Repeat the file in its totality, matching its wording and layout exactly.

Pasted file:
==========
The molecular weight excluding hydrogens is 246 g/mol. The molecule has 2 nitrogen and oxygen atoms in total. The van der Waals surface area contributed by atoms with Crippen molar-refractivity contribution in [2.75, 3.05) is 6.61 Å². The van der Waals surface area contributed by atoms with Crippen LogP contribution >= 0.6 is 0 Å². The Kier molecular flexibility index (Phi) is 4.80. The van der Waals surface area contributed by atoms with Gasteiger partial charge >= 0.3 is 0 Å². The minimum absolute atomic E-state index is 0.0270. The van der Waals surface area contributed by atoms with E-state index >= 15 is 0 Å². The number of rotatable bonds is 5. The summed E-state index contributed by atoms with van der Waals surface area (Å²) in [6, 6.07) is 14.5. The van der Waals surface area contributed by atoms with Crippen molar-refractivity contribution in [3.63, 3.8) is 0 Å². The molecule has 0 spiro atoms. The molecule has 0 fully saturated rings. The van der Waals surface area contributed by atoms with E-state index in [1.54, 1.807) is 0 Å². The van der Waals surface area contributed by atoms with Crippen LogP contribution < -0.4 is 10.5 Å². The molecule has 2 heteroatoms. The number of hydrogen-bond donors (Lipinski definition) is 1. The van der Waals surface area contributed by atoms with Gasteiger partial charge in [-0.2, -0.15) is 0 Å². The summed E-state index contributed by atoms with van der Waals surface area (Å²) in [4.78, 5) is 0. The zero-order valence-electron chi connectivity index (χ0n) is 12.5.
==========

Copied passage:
The molecular weight excluding hydrogens is 246 g/mol. The molecule has 2 nitrogen and oxygen atoms in total. The van der Waals surface area contributed by atoms with Crippen molar-refractivity contribution in [2.75, 3.05) is 6.61 Å². The van der Waals surface area contributed by atoms with Crippen LogP contribution >= 0.6 is 0 Å². The Kier molecular flexibility index (Phi) is 4.80. The van der Waals surface area contributed by atoms with Gasteiger partial charge >= 0.3 is 0 Å². The minimum absolute atomic E-state index is 0.0270. The van der Waals surface area contributed by atoms with E-state index >= 15 is 0 Å². The number of rotatable bonds is 5. The summed E-state index contributed by atoms with van der Waals surface area (Å²) in [6, 6.07) is 14.5. The van der Waals surface area contributed by atoms with Crippen molar-refractivity contribution in [3.63, 3.8) is 0 Å². The molecule has 0 spiro atoms. The molecule has 0 fully saturated rings. The van der Waals surface area contributed by atoms with E-state index in [1.54, 1.807) is 0 Å². The van der Waals surface area contributed by atoms with Crippen LogP contribution < -0.4 is 10.5 Å². The molecule has 2 heteroatoms. The number of hydrogen-bond donors (Lipinski definition) is 1. The van der Waals surface area contributed by atoms with Gasteiger partial charge in [-0.2, -0.15) is 0 Å². The summed E-state index contributed by atoms with van der Waals surface area (Å²) in [4.78, 5) is 0. The zero-order valence-electron chi connectivity index (χ0n) is 12.5.